Security force planned for unhindered oil, gas exploration

Published January 29, 2019
Government looks to tap oil and gas reserves in country's troubled areas, particularly Balochistan. — File photo
Government looks to tap oil and gas reserves in country's troubled areas, particularly Balochistan. — File photo

ISLAMABAD: The government is working on raising a special security force of about 50,000 personnel for ensuring unhindered exploration of oil and gas reserves in the country’s troubled areas, particularly Balochistan where highly prospective zones have remained inaccessible for almost three decades.

This was revealed by Additional Secretary In-charge of the Petroleum Division Mian Asad Hayauddin before a Senate panel on Monday where he reported that seismic work on two promising areas Zarghon and Block-28 would begin by mid-February and March-April, respectively.

He said the matter had been discussed with the Southern Command, the Frontier Constabulary (FC), the provincial government and other stakeholders and would be formally taken up with the prime minister for approval at a special meeting within a week or so. “With a security force of 50,000, we would be able to complete the seismic and exploration surveys (of all no-go areas) in 7-8 years,” Mr Hayauddin said, adding that with the existing force of 200-250 security personnel it would take 780 years to do the same job.

Mr Hayauddin testified that the petroleum division had collected complete details of the working and available rigs and other equipment required for petroleum exploration so that they are quickly mobilised where needed the most once security clearance ensured. He said the annual security expenditure of about Rs14 billion of the petroleum companies could be better utilised for hiring more rigs and seismic and exploration equipment once the government takes over its responsibility of providing security through the proposed special force.

He also reported that the relevant authorities, including the petroleum division were now doing targeted surveys in small pockets with hydrocarbon prospects and required security operations even though overall security had improved. He said the idea was to raise personnel also from Makran who could be moved to parts of Sindh as well or wherever the need may arise.

Mr Hayauddin said FC and Southern Command had promised to give a clearance for the Zarghon area within a week and followed by Block-28 spread over more than 6,200 sq.km of Kohlu district of Balochistan. He said the Block-28 was on top priority of the petroleum division. “We are very encouraged by the support of the Southern Command and Balochistan chief minister who had a very good understanding of the issue, being the former minister of state for petroleum,” he said.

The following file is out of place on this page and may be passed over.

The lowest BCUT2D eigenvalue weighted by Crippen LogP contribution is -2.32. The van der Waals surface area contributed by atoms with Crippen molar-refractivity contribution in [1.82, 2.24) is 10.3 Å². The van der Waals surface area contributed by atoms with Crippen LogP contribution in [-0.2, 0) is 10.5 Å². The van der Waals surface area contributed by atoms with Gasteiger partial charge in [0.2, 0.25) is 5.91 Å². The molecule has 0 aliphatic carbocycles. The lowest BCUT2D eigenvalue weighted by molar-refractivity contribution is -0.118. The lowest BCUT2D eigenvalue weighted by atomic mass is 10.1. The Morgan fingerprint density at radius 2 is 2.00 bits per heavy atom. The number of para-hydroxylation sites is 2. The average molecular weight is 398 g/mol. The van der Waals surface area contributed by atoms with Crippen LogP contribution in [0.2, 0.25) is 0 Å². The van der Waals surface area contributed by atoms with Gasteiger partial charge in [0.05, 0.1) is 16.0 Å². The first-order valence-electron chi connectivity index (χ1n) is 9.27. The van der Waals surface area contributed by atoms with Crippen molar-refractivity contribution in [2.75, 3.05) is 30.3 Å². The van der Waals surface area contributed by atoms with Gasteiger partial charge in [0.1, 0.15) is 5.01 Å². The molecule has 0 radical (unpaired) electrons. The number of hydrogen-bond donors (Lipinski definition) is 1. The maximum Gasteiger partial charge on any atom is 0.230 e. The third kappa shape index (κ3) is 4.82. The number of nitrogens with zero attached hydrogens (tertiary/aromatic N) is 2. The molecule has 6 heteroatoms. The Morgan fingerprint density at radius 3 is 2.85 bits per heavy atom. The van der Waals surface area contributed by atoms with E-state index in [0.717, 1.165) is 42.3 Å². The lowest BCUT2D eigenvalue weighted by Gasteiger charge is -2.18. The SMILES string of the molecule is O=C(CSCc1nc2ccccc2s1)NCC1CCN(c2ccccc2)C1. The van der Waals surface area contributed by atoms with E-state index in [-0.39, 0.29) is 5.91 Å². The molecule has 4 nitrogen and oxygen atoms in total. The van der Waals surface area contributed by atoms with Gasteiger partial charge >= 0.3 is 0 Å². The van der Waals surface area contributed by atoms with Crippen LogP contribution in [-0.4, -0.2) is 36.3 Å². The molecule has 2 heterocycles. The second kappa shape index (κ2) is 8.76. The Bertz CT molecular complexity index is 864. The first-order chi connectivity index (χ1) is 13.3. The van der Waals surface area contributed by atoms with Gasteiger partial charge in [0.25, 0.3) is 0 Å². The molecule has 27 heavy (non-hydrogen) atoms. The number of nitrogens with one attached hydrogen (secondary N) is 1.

Petroleum Concessions Director General Qazi Saleem said the people in the industry had very big estimates about the Kohlu reserves but the petroleum division has to take a cautious approach because all projections at this stage were just guesstimates and no seismic or exploratory activities could take place in the area so far.

He said Block-28 was originally awarded 27 years ago to a British firm with shares from state-owned majors like the Oil and Gas Development Company Ltd (OGDCL), but the security situation, difficult terrain and infrastructure challenges did not allow any physical activity on ground. “Because of no-go areas, even reconnaissance activities could not be conducted over such a long time” he said, adding that the government had now facilitated the sale of stakes of the British firm to Mari Petroleum and the partners included the OGDCL and MOL of Austria.

The representatives of Mari Petroleum and MOL explained that they would enter from the Zarghon area next week for seismic survey or latest by mid-February and then move into the Kohlu area by March-April with security cover of the FC and hopefully complete the seismic survey and exploration in almost a year as per best international practices. Initial targeted area is about 1,478 sq km, he said.

The OGDCL managing director said a cautious approach was required while committing timelines because the security agencies had previously given many deadlines that could not be met even though the overall security situation was much better now. “This is up to the security agencies to clear the no-go areas. They have their own limitations and hence the success to move the crew into the area would be contingent upon the foolproof security,” he said.

The senators from Balochistan during the meeting suggested that involvement of local people through different schemes could also facilitate the exploration activities. They demanded action against officials who were instrumental in signing of Reko Diq and Saindak agreements with foreign firms to the disadvantage of Pakistan and Balochistan.

They said the Tethyan could not operate in the Reko Diq area and was found at fault but was ready to give up the areas against a claim of Rs11bn but the authorities did not take up the matter prudently, leading the firm to seek international arbitration with $12bn claims. They said the subject was now in final phase as the International Court for Investment Disputes had held Pakistan at fault.

Officials said the matter was currently being discussed by the attorney general and provincial authorities for out-of-court settlement and hence Reko Diq and Saindak projects could be discussed in an in-camera meeting at a later stage. They said the Saindak agreement with China had some secrecy clauses.

A participant said preliminary estimates put Kohlu’s natural gas reserves at more than 22 trillion cubic feet (tcf) – almost equal to the country’s total proven reserves at present. More than 15.4tcf reserves are described as ‘recoverable’, he said.

Published in Dawn, January 29th, 2019

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